• I’m happy to post my Google A/B results which I have sent as a .gif to Linda for her to consider publishing or email to you directly. The results speak for themselves. They show a 97.5% confidence interval and a 43.4% improvement in sales conversions. I didn’t let the test complete because it was so clear-cut win from the first data point. However, you can see from the graphic that it was extremely close to finishing anyway. I have worked in this industry at least as long as yourself but by keeping an open mind my company has benefited. Google Optimiser has proved to be a robust, cheap and empirical method of improving our website.

  7. Tony Smith says:

    Oh, I know this post wasn’t about bypassing the process and I apologize if my response veered off path. I just wanted to make sure that the audience knows that A/B testing is not the end-all, be-all solution to increasing revenue. I also don’t mean to blanket all A/B initiatives under my criticism but more trying to caution readers that they could end up spending the next three months A/B testing changes to button labels in an attempt to strike it rich and come out with nothing.

    The “BS” comment may have been out of line and I apologize. However, in my opinion, any time someone publishes ecommerce metrics and their conclusions, raw data (to some degree) should be included. I wish I had time to review your findings Robert but maybe you could throw out some more numbers such as Users per day and Revenue per day and I’ll swing back later. When you did the test for the checkout label change, was anything else changed at all? Did Bob down in the basement finally remember to turn on the other two servers in the cluster? Solar flares accounted for?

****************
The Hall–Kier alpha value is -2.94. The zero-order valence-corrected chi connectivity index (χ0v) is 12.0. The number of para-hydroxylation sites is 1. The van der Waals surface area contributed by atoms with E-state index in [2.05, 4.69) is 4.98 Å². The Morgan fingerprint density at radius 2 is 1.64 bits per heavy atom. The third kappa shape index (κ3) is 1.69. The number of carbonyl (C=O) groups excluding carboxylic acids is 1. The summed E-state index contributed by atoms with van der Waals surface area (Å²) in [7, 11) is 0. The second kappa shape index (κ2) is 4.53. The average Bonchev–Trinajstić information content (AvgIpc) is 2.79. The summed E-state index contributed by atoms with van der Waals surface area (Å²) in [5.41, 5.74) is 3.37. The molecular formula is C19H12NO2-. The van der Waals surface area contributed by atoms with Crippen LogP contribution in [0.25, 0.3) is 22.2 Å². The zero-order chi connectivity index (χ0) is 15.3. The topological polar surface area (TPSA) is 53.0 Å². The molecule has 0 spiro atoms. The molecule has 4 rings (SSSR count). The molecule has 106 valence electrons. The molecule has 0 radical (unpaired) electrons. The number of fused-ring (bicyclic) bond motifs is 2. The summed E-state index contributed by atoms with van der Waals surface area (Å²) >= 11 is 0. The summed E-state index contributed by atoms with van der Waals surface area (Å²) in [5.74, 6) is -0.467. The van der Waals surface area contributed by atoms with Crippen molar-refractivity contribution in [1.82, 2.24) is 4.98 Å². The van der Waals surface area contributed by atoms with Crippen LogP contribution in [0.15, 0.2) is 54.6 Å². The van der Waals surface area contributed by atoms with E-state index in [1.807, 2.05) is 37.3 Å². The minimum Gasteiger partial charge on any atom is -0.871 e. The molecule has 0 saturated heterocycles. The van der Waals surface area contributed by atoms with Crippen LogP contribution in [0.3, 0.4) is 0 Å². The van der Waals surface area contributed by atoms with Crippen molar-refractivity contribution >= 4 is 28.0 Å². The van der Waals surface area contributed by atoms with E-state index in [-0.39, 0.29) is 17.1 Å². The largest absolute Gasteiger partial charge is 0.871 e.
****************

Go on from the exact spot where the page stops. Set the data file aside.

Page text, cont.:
8. I know A/B testing is not the only tool for usability, but its a damm good one and its free and fast. I dont have access to Usability experts but I know there are some good web-based ways of getting ey-balls to look at your site. Usability sounds simple because its ‘common sense’ right? I am not threatened by that because anybody reading GetElastic knows that its not that common. I think you SHOULD test the checkout button with different colours/sizes and here’s why: You can only have one test running concurrently on the checkout button so if the CEO or the mailroom Intern puts it forward as long as the hypothesis is reasonable why not – the customer is deciding the outcome not the CEO. Whats the worst that can happen? A test period of x days where 50% of the traffic is not converting as good as the control. So you kill it when the test completes. The upside is an increase in conversions from that day forward, and that is way more value than x days of testing. A no-brainer.
    I will not be releasing revenue for the same reasons that you would face litigation if you release your customers revenue. If you think the screenshot is BS please take it up with the Google Optimiser team because the raw data is implicit in the results and my Photoshop skills are not good enough to create that from scratch! If the results are at the 95% confidence level the bar goes green. For some sites that might be a matter of days for others its a few weeks. The results are the same.